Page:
Poem by Hannah S. Wiseheart

June 1907
                                                  For Phebe Durham Patterson 1871-1909
She sits rocking by her open gauze-framed window,
looking into summer night,
her head tilted, listening,
for her theatre of dreams, longing for lighter lungs.
In her white lap of soft worn muslin, a hairbrush.
She picks it up and begins,
strokes from scalp to ends trailing the floor.
Outside, tiny blinking fireflies and constant sister moon
float in darkness,
illuminating garden and fields beyond.
Her sightline is distant, even at dusk,
following a starlit stream, water sounds feeding her ears.
She sighs a faint smile, remembering herself as a light young thing.
Her small son pads in, pauses, whispers “Mama?” bringing her back.
She sighs a faint smile, remembering herself as a light young thing,
following a starlit stream, water sounds feeding her ears,
her sightline distant, even in at dusk,
illuminating garden and fields beyond.
Floating in darkness,
outside tiny blinking fireflies and constant sister moon.
Her strokes from scalp to ends trailing the floor,
she begins, picking up a hairbrush from a soft lap of white worn muslin,
longing for her theatre of dreams, for lighter lungs,
her head tilted, listening.
Looking into summer night,
she sits rocking by her open gauze-framed window….…
© Hannah S Wiseheart,  January 2017
This poem introduces the forthcoming book by the same author:
Looking for Phebe: Uncovering a Nineteenth Century Woman’s Hidden life

Three New Poems by Kenneth P. Gurney


A cigarette flicked at responsibility
from a passing car window
skids across the roadside sand and gravel
to come to rest upon the slope of an ant hill,
not far from my booted foot
and the dry buffalo grass 
that creates wind-driven whorls
around a faceless quarter
without a band of lesser metal
visible from a sideways angle.


Just Thinking

If all the people of the world died overnight,
all the American buffalo left in the world
would have to relearn how to be true buffalo
and how to migrate north to south and south to north
along the great plains that would eventually return to grass
from fields of modern wheat and corn.
That is if the American buffalo ever figured out 
that they do not belong all year in mountainous places 
like the Tetons and Yellowstone.

Maybe they have some ancestral memory 
locked behind those thick skulls
of grazing along the Delaware river
and by the gulf in the Florida panhandle.


Equal Rights

Leon dreams John Wayne shooting him
through the head
at eight hundred and seventy two yards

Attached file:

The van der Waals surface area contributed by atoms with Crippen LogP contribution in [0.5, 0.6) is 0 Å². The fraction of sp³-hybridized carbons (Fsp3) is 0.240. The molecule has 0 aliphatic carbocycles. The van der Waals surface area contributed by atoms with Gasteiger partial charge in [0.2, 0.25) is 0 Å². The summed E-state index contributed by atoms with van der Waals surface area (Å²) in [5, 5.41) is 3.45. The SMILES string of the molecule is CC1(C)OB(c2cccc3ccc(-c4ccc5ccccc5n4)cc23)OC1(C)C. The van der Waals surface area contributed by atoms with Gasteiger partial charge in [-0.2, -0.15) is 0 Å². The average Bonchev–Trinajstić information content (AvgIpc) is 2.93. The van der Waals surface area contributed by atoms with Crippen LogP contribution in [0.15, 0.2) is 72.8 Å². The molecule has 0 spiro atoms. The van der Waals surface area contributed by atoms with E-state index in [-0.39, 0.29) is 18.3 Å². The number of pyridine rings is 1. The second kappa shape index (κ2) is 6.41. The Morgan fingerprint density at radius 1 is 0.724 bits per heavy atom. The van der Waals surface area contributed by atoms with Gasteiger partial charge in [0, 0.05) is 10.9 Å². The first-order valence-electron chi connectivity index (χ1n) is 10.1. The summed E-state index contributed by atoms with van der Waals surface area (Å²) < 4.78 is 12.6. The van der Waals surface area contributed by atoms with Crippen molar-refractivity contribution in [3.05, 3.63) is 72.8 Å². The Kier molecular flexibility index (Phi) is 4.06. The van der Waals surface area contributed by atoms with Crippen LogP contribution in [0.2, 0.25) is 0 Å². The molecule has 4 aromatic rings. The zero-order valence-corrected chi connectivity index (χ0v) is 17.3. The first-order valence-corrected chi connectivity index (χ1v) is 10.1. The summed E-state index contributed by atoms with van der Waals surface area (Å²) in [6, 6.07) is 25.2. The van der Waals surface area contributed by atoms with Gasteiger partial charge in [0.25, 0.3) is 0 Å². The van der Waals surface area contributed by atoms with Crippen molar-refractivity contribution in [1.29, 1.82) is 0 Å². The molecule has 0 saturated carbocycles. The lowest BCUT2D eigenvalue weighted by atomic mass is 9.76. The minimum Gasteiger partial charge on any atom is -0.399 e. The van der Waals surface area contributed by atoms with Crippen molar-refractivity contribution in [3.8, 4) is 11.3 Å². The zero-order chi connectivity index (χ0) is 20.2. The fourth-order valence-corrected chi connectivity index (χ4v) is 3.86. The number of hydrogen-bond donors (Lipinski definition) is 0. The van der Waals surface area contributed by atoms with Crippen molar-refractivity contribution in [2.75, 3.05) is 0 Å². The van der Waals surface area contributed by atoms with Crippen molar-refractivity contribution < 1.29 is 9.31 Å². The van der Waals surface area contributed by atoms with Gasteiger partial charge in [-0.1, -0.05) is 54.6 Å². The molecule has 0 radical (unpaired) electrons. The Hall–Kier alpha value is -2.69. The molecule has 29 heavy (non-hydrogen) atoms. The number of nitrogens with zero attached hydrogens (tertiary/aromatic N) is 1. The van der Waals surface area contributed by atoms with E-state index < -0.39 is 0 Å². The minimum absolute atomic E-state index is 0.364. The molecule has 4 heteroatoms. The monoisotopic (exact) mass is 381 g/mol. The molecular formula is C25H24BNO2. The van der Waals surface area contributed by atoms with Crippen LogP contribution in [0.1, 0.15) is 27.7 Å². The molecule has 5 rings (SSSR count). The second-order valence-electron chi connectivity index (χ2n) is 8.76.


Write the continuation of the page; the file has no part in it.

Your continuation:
with a Henry rifle—
not a Winchester,
not a Spencer,
not a Sharps.

Only John Wayne in a Hollywood movie
could make that shot.

Last night it was Humphrey Bogart
with a snub nose thirty-eight,
up close and personal
to liberate an encaged black bird.

The night before that, Errol Flynn
on the Santa Fe Trail
on horse back, at a full gallop,
with a Colt revolver.

Leon prefers his death dream
bullet passing through his skull
to be fired by some anonymous source,
not his black and white Hollywood heroes
garnered from too many hours 
watching Turner Classic Movies
with a twelve pack and two bags of chips.

Maybe tonight it will be sharpshooting Annie Oakley
as played by Barbara Stanwyck
who splatters his brains across Buffalo Bill’s
Wild West and Congress of Rough Riders.

Kenneth P. Gurney lives in Albuquerque, NM, USA with his beloved Dianne. His latest collection of poems is Stump Speech (2015). He started up the poetry blog Watermelon Isotope. His personal website is at kpgurney.me.

Post-Truth by Megan Baldrige

Post-Truth by Megan Baldrige
The Truth went out for a long walk,
after the humidity
of two presidential conventions
exhausted her.
She got lost in a Florida suburb,
evaded alligators,
almost didn’t make it home ,
But return she did,
Was it the slight Russian accent?
The shades that shielded
her bruises from our inquiring eyes?                                                                                                 Was she the victim of the brawl
or was she the vanquisher, the bully?
No one knows.
We could see her beauty had faded:
graying skin,
hair tinted orange,
peeling nose–from new sunburns,
new earphones pulled tightly over her ears,
so she couldn’t hear
the swirling cacophony
surrounding her.
No one wants to take selfies
with the Truth,